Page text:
Social and emotional learning (SEL) is a process of developing self-awareness, self-control, and interpersonal skills that are essential for school, work, and life success. In recent months, experts have commented on SEL’s importance among adults, particularly parents, educators, and school administrators. However, social and emotional learning is often overlooked among young children – from infants and toddlers – to preschoolers and grammar school students. Case in point, the first few months and years of a child’s life are paramount in how they develop, which makes SEL vital early on.
Children learn from the examples their parents set and SEL can address this. If a parent snaps when being asked a question or angrily snatches an item out of their child’s hands, the child will begin to copy this behavior and exhibit it around their siblings, other children, and adults. Children are mirrors of their parents. If a parent is stressed and acts out, the child will do the same. If a parent is calm, the child will be calm.
Numerous factors can affect a child’s and parent’s SEL abilities such as poverty, home life, mental health, adversity, stress, and wellness. Research shows that children growing up in low-SEL households and communities can have poorer literacy rates, unhealthy relationships, and lower grades. Children and adults with strong social-emotional skills are better able to cope with everyday challenges and benefit academically, professionally, and socially.
For these reasons, and to ensure that every child in Newark gets off to a great start, Newark Trust for Education has launched “Great Start Great Future,” a website and event series designed to provide resources and information, encompassing SEL, to parents and caregivers of children ages 0-3 in Newark. We know the areas where new parents need the most help and our program has the answers and resources. They are:
#1 Developmental milestones – what really counts
New parents want to learn about developmental milestones and trajectories – what their child should be doing and by when. We help parents and caregivers understand that milestones are never a hard and fast rule. Too often they are cause for anxiety, so we provide tools for tracking a child’s growth and development and providing resources when there are concerns.
#2 Parent connections – you’re not alone
We know that parents want to connect with other parents for mutual support and we offer ways to do that. This includes developing SEL skills that they can practice with each other and their children. We also give parents a wealth of community connections to help them in all aspects of raising their young ones.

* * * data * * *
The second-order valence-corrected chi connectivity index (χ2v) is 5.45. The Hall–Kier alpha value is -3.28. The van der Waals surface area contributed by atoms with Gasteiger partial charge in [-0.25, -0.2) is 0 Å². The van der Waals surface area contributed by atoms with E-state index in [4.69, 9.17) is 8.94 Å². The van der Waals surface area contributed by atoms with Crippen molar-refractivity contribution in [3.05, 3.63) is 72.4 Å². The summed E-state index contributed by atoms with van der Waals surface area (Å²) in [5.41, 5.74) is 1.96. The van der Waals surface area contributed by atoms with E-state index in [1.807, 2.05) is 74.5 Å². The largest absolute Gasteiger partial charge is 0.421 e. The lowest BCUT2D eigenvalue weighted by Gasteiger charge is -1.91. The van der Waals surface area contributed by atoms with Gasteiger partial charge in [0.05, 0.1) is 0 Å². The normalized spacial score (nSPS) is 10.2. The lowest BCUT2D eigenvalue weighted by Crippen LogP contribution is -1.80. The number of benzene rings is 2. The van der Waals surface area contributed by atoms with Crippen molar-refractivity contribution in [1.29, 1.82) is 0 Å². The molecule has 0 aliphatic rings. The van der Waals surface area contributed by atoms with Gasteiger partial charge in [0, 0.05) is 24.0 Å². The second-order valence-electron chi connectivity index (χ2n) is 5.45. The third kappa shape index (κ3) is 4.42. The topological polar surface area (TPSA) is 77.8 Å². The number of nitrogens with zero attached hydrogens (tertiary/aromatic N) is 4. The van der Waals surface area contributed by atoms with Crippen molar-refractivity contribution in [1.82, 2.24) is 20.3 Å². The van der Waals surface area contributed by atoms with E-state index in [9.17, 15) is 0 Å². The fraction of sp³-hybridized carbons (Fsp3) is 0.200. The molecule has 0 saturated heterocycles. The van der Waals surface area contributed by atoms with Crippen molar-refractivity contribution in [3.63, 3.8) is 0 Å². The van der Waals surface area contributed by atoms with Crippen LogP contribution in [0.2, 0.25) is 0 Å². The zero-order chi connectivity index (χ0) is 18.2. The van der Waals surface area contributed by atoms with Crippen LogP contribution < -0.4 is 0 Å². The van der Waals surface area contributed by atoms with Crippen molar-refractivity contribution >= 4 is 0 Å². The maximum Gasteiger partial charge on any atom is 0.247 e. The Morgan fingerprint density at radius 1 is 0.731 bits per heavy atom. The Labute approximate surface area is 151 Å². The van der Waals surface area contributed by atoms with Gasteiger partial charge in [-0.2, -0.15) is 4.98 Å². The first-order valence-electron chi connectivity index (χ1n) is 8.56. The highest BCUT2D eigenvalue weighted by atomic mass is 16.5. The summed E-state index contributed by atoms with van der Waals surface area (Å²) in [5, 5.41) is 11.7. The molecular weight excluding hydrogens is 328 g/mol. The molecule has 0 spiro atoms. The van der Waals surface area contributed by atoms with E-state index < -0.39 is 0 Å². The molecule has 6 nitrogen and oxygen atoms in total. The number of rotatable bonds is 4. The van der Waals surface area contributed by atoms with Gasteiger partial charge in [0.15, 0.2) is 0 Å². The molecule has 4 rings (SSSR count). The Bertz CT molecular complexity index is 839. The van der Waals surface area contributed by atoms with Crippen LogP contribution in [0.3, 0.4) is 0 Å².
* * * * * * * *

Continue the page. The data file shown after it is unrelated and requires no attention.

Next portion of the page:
#3 Mindfulness and creative activities – starting at birth
It’s never too early to start engaging with babies and young children in fun and imaginative ways. Sometimes that’s hard to do home alone, so we encourage parents to engage in activities with their child, and with other parents and children either in person or online. This could be as simple as doing an art project or reading a book together. In relaxed settings like this where the parent or caregiver is fully present, it’s easier for them to show their little ones that they see and hear them, a critical part of SEL.
The first days, months, and years of raising a child bring enormous challenges and joys. There is no question that practicing SEL from the start builds a foundation for healthy behavior, relationships, and positive engagement with the world. Parents need to model positive behavior to their children so that they, in turn, can demonstrate that same behavior with others. When parents learn about SEL, they are often encouraged to find a reason to praise their child every day and to put feelings into words. Saying someone has done a good job, how it makes you feel as the recipient, and that you’d like to see them do it more often is good advice, not just for parents and caregivers, but for everyone!
To learn more and stay updated on the latest resources, visit our Great Start, Great Future website and follow our Early Learning Facebook page.